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Rethinking the design & build industry for great community outcomes

Posted by tgmadmin on January 9, 2015

The central green outside the community lounge at Ockham’s Bernoulli Apartments – GreenBridge did the landscape design for this project.

Greenbridge is engaged in an ongoing conversation about how we can raise the bar of our buildings, landscapes and supporting infrastructure. Our aim is to create communities in which people are connected with each other and connected with their environment, and to create buildings and infrastructure that are healthy for people and the planet..… writes Daniel Woolley, director of GreenBridge.

This article summarises a recent conversation that I had with Malcolm Rands – founder and CEO of Ecostore, and also of Fairground Foundation.

Fairground’s latest project is to develop a successful model of an urban eco-village in central Auckland, alongside development partner Ockham Residential. I’m fortunate to be one of the people involved in the conversation of what’s needed to take this idea from vision to reality.


In order to achieve people being connected with each other and with the landscape, the architecture needs to be designed in concert with the landscape and the landscape design. It is crucial that the designers have an understanding of the various aspects and principles that contribute to a resilient and connected community….

It is also important that as designers, we critically assess the design processes we use to achieve holistic outcomes. Often the standard processes for landscape and architectural design don’t recognise or deal with some of the inherent limiting paradigms that they came from…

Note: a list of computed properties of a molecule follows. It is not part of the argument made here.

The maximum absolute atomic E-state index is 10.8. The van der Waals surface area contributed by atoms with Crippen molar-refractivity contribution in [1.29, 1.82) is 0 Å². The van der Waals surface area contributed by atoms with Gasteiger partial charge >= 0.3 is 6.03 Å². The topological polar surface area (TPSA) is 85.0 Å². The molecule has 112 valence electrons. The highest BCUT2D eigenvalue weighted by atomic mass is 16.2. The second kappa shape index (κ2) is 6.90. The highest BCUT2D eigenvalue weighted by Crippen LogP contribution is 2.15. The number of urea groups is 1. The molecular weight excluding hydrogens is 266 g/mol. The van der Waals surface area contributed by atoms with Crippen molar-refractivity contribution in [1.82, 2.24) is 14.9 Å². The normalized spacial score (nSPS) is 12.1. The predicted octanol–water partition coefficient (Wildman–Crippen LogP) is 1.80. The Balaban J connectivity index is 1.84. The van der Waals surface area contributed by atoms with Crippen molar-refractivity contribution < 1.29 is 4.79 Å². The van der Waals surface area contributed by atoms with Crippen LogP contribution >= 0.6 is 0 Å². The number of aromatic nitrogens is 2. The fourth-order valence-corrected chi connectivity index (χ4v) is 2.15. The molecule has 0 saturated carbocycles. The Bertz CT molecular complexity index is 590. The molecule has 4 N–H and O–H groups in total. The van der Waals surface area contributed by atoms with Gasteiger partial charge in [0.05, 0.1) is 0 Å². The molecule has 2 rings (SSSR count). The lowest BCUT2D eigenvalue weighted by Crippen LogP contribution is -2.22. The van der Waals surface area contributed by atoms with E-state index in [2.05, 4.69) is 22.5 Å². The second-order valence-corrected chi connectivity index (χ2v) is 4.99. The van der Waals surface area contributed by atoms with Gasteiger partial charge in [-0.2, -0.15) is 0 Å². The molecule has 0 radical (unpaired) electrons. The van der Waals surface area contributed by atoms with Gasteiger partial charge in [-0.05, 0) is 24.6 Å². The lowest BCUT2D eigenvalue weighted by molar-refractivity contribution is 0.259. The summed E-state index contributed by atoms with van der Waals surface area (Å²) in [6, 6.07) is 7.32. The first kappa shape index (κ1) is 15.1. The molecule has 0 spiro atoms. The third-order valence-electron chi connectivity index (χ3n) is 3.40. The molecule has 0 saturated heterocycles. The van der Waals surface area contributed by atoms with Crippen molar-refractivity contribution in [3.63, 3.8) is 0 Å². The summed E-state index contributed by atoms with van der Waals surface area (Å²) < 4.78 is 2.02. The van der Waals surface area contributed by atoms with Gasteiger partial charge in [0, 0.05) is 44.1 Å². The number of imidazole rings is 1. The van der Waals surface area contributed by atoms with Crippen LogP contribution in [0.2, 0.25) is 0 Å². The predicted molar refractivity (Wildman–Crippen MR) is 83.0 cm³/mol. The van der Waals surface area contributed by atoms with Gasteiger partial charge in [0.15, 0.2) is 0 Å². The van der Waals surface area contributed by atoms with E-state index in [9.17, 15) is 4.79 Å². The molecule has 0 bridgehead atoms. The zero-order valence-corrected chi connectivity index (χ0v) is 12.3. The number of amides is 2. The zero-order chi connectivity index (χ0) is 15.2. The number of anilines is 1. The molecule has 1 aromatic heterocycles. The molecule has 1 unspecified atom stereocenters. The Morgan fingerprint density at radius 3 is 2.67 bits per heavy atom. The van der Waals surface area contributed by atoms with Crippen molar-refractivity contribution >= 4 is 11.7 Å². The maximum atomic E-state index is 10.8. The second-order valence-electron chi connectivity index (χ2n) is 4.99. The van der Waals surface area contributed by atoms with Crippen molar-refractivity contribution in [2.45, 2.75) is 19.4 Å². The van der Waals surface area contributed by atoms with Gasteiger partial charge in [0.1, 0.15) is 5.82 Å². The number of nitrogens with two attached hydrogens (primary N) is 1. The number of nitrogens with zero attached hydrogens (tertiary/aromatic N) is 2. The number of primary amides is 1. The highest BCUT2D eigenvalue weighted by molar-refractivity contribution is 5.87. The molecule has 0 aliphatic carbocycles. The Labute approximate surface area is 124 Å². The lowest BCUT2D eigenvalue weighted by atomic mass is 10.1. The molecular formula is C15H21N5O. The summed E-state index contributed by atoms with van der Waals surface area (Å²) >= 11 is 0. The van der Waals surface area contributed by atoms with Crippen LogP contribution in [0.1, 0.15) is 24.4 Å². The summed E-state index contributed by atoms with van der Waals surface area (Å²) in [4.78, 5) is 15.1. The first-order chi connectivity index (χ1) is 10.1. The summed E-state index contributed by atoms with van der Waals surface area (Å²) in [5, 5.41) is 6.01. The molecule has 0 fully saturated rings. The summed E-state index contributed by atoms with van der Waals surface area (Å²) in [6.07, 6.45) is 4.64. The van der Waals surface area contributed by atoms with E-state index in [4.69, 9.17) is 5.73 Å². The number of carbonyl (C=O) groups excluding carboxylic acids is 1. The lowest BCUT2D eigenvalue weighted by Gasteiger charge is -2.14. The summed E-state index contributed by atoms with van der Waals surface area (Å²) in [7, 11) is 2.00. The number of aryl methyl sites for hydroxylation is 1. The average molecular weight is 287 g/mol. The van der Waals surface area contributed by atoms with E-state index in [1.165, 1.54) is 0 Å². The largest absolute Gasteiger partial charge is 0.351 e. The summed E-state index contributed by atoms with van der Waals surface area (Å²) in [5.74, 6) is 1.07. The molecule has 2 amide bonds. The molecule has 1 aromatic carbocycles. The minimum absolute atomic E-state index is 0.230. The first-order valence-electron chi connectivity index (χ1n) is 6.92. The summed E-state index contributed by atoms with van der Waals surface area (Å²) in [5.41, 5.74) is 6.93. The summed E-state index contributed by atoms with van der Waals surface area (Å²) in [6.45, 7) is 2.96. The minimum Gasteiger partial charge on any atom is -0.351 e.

“We cannot solve our problems, with the same thinking we used when we created them” – Albert Einstein


The Bernoulli Apartments by Ockham Residential, which GreenBridge completed the landscape design for, exhibits some of the key requirements needed to create a human-scaled & human-centred community. These include: corralling and reducing car access & parking; building up instead of out; and creating green space and community-supporting bumpspace at key junctions such as play areas, letterbox areas, pocket parks, & bicycle parking areas.


It is clear that a single approach to housing and to the physical & invisible infrastructure that forms a community, will not provide an outcome that fits all people.

Our solutions need to take into account the varying density, from rural to suburban to urban. There are also cultural and financial demographics that need to be considered. Standard subdivisions, papakainga housing, social housing, retirement villages, medium density housing, and apartments all need to be overhauled with the holistic design lens.

Several models will need to be developed in order to transform the way we are creating and living in our various communities. These models will need to be scaleable & replicable.


The primary cost of developing housing in New Zealand is generally the purchase price of the land, with this directly affecting the approach taken to design and development. The second aspect driving house prices is the current speculative feeding frenzy, with over 80% of all house purchases currently made in the Auckland market being made by speculative investors, rather than occupying home owners. The third major driver of housing prices is the method and process of construction being applied… In NZ our residential building industry could be described as a cottage industry, with our two largest building companies building less that 100 homes each year.